The Basilica Fulvia was a basilica built in ancient Rome. According to Livy (40.51), the censors M. Aemilius Lepidus and M. Fulvius Nobilior (after whom it was named) had it built in 179 BC. It may be that there had been a previous building existing on the site from 210 BC which was incorporated (Plaut. Capt. 815, Curc. 472). In 78 BC, the consul M. Aemilius Lepidus incorporated the building into the Basilica Aemilia (Plin. Nat. Hist. 35.13) and it was renamed the Basilica Fulvia et Aemilia or sometimes simply the Basilica Aemilia.
The Remains 
The remains of the Basilica Aemilia The Basilica Aemilia was first built in 179 BCE by the censors M. Aemilius Lepidus and M. Fulvius Nobilior. In the following centuries it was actively maintained and improved by the gens Aemilia. The first complete reconstruction took place in the years between 55 BCE and 34 BCE, which incorporated into the building the series of shops, the tabernae novae, that stood in front of the basilica. The building was destroyed by a fire in 14 BCE and was rebuild by Augustus. A last restoration happened after a fire in 410 CE, following the sacking of the town by the Visigoths of Alaric.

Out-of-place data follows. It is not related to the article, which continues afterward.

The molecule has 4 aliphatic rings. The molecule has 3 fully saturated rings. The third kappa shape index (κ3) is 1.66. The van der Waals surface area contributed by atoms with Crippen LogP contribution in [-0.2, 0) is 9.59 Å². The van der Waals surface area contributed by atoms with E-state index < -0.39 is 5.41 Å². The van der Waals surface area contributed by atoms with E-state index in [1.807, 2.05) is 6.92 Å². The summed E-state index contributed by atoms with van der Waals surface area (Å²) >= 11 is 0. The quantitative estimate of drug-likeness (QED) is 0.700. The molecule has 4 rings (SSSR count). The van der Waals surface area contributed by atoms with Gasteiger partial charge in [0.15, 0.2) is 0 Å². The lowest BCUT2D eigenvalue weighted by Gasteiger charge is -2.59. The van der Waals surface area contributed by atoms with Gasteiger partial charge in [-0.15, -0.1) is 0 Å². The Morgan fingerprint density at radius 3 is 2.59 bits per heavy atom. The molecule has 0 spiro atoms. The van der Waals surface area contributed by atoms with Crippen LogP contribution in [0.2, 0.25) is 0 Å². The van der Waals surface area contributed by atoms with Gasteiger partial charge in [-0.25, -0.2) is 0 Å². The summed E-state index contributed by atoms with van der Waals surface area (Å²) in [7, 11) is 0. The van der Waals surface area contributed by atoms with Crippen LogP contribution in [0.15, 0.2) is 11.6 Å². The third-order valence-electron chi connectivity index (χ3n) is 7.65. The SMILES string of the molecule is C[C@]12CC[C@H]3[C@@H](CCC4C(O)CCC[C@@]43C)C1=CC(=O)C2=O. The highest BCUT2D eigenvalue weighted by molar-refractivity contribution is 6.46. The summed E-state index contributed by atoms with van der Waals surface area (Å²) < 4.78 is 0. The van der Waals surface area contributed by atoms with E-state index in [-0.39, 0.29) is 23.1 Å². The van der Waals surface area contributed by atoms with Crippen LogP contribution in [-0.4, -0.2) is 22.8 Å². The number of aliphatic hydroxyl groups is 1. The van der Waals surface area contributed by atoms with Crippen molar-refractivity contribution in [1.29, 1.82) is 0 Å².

See also 
- This site was used for The Remains: http://sights.seindal.dk/sight/157_Basilica_Aemilia.html
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